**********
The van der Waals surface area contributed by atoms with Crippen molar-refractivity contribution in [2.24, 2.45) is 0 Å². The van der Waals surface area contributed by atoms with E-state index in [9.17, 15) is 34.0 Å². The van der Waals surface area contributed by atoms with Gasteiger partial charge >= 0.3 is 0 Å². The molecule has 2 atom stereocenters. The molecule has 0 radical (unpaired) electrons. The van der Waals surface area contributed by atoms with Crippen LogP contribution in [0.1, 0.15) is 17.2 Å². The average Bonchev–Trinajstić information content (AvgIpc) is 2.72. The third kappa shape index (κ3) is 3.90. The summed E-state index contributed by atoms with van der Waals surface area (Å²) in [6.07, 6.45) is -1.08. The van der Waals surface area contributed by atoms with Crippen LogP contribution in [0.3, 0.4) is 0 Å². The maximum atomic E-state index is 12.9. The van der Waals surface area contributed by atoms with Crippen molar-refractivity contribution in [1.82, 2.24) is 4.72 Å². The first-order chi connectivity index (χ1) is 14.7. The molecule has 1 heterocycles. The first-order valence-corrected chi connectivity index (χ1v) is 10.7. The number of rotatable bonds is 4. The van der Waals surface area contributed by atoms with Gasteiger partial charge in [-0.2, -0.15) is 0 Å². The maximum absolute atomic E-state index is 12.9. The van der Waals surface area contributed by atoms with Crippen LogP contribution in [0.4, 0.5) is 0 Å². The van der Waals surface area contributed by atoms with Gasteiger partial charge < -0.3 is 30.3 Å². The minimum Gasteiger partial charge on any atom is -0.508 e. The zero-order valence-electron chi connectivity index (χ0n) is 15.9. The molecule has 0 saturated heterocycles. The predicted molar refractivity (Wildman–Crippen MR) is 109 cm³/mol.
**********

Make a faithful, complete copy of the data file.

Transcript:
The van der Waals surface area contributed by atoms with Crippen molar-refractivity contribution in [2.24, 2.45) is 0 Å². The van der Waals surface area contributed by atoms with E-state index in [9.17, 15) is 34.0 Å². The van der Waals surface area contributed by atoms with Gasteiger partial charge >= 0.3 is 0 Å². The molecule has 2 atom stereocenters. The molecule has 0 radical (unpaired) electrons. The van der Waals surface area contributed by atoms with Crippen LogP contribution in [0.1, 0.15) is 17.2 Å². The average Bonchev–Trinajstić information content (AvgIpc) is 2.72. The third kappa shape index (κ3) is 3.90. The summed E-state index contributed by atoms with van der Waals surface area (Å²) in [6.07, 6.45) is -1.08. The van der Waals surface area contributed by atoms with Crippen LogP contribution in [0.3, 0.4) is 0 Å². The maximum atomic E-state index is 12.9. The van der Waals surface area contributed by atoms with Crippen molar-refractivity contribution in [1.82, 2.24) is 4.72 Å². The first-order chi connectivity index (χ1) is 14.7. The molecule has 1 heterocycles. The first-order valence-corrected chi connectivity index (χ1v) is 10.7. The number of rotatable bonds is 4. The van der Waals surface area contributed by atoms with Gasteiger partial charge in [-0.2, -0.15) is 0 Å². The maximum absolute atomic E-state index is 12.9. The van der Waals surface area contributed by atoms with Crippen LogP contribution in [0.4, 0.5) is 0 Å². The van der Waals surface area contributed by atoms with Gasteiger partial charge < -0.3 is 30.3 Å². The minimum Gasteiger partial charge on any atom is -0.508 e. The zero-order valence-electron chi connectivity index (χ0n) is 15.9. The molecule has 0 saturated heterocycles. The predicted molar refractivity (Wildman–Crippen MR) is 109 cm³/mol.